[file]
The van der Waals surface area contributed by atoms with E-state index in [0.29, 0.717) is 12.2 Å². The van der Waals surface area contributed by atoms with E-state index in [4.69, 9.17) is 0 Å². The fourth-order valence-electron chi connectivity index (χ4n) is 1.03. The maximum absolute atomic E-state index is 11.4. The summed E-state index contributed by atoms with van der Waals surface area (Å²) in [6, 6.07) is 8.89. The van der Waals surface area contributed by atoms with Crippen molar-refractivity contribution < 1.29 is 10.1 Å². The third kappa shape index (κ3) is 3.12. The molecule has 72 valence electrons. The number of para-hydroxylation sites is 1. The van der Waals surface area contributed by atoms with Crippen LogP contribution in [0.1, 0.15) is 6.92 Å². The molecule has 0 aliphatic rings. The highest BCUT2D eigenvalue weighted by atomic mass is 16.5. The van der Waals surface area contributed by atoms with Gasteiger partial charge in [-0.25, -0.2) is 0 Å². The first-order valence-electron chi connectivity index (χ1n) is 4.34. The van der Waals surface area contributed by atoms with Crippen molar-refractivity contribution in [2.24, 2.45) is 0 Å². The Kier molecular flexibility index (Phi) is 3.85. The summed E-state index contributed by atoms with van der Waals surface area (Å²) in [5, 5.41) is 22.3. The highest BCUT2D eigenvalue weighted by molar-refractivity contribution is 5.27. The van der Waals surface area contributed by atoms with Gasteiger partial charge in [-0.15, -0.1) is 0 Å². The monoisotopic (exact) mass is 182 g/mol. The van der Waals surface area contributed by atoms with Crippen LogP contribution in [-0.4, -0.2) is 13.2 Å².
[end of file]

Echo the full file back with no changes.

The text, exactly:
The van der Waals surface area contributed by atoms with E-state index in [0.29, 0.717) is 12.2 Å². The van der Waals surface area contributed by atoms with E-state index in [4.69, 9.17) is 0 Å². The fourth-order valence-electron chi connectivity index (χ4n) is 1.03. The maximum absolute atomic E-state index is 11.4. The summed E-state index contributed by atoms with van der Waals surface area (Å²) in [6, 6.07) is 8.89. The van der Waals surface area contributed by atoms with Crippen molar-refractivity contribution < 1.29 is 10.1 Å². The third kappa shape index (κ3) is 3.12. The molecule has 72 valence electrons. The number of para-hydroxylation sites is 1. The van der Waals surface area contributed by atoms with Crippen LogP contribution in [0.1, 0.15) is 6.92 Å². The molecule has 0 aliphatic rings. The highest BCUT2D eigenvalue weighted by atomic mass is 16.5. The van der Waals surface area contributed by atoms with Gasteiger partial charge in [-0.25, -0.2) is 0 Å². The first-order valence-electron chi connectivity index (χ1n) is 4.34. The van der Waals surface area contributed by atoms with Crippen molar-refractivity contribution in [2.24, 2.45) is 0 Å². The Kier molecular flexibility index (Phi) is 3.85. The summed E-state index contributed by atoms with van der Waals surface area (Å²) in [5, 5.41) is 22.3. The highest BCUT2D eigenvalue weighted by molar-refractivity contribution is 5.27. The van der Waals surface area contributed by atoms with Gasteiger partial charge in [-0.15, -0.1) is 0 Å². The monoisotopic (exact) mass is 182 g/mol. The van der Waals surface area contributed by atoms with Crippen LogP contribution in [-0.4, -0.2) is 13.2 Å².